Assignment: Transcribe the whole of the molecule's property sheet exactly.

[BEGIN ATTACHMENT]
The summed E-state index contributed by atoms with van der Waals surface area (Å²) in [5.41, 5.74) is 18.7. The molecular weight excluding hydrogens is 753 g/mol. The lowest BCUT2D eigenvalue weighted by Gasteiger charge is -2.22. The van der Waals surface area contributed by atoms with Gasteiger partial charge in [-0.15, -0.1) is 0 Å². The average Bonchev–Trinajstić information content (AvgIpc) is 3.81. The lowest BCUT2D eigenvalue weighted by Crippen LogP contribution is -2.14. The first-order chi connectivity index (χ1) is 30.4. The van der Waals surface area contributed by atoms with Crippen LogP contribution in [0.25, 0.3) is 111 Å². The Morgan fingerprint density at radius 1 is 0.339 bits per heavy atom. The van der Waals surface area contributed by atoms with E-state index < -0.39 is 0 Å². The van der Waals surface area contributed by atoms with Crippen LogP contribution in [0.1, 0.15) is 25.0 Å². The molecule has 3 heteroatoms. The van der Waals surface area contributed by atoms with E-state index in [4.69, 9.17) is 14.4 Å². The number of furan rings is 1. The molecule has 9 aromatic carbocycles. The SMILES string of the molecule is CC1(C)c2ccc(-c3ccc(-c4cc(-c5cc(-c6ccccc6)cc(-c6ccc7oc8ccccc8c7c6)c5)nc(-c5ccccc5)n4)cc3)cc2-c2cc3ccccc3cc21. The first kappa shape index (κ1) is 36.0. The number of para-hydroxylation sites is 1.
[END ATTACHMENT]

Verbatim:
The summed E-state index contributed by atoms with van der Waals surface area (Å²) in [5.41, 5.74) is 18.7. The molecular weight excluding hydrogens is 753 g/mol. The lowest BCUT2D eigenvalue weighted by Gasteiger charge is -2.22. The van der Waals surface area contributed by atoms with Gasteiger partial charge in [-0.15, -0.1) is 0 Å². The average Bonchev–Trinajstić information content (AvgIpc) is 3.81. The lowest BCUT2D eigenvalue weighted by Crippen LogP contribution is -2.14. The first-order chi connectivity index (χ1) is 30.4. The van der Waals surface area contributed by atoms with Crippen LogP contribution in [0.25, 0.3) is 111 Å². The Morgan fingerprint density at radius 1 is 0.339 bits per heavy atom. The van der Waals surface area contributed by atoms with E-state index < -0.39 is 0 Å². The van der Waals surface area contributed by atoms with Crippen LogP contribution in [0.1, 0.15) is 25.0 Å². The molecule has 3 heteroatoms. The van der Waals surface area contributed by atoms with E-state index in [4.69, 9.17) is 14.4 Å². The number of furan rings is 1. The molecule has 9 aromatic carbocycles. The SMILES string of the molecule is CC1(C)c2ccc(-c3ccc(-c4cc(-c5cc(-c6ccccc6)cc(-c6ccc7oc8ccccc8c7c6)c5)nc(-c5ccccc5)n4)cc3)cc2-c2cc3ccccc3cc21. The first kappa shape index (κ1) is 36.0. The number of para-hydroxylation sites is 1.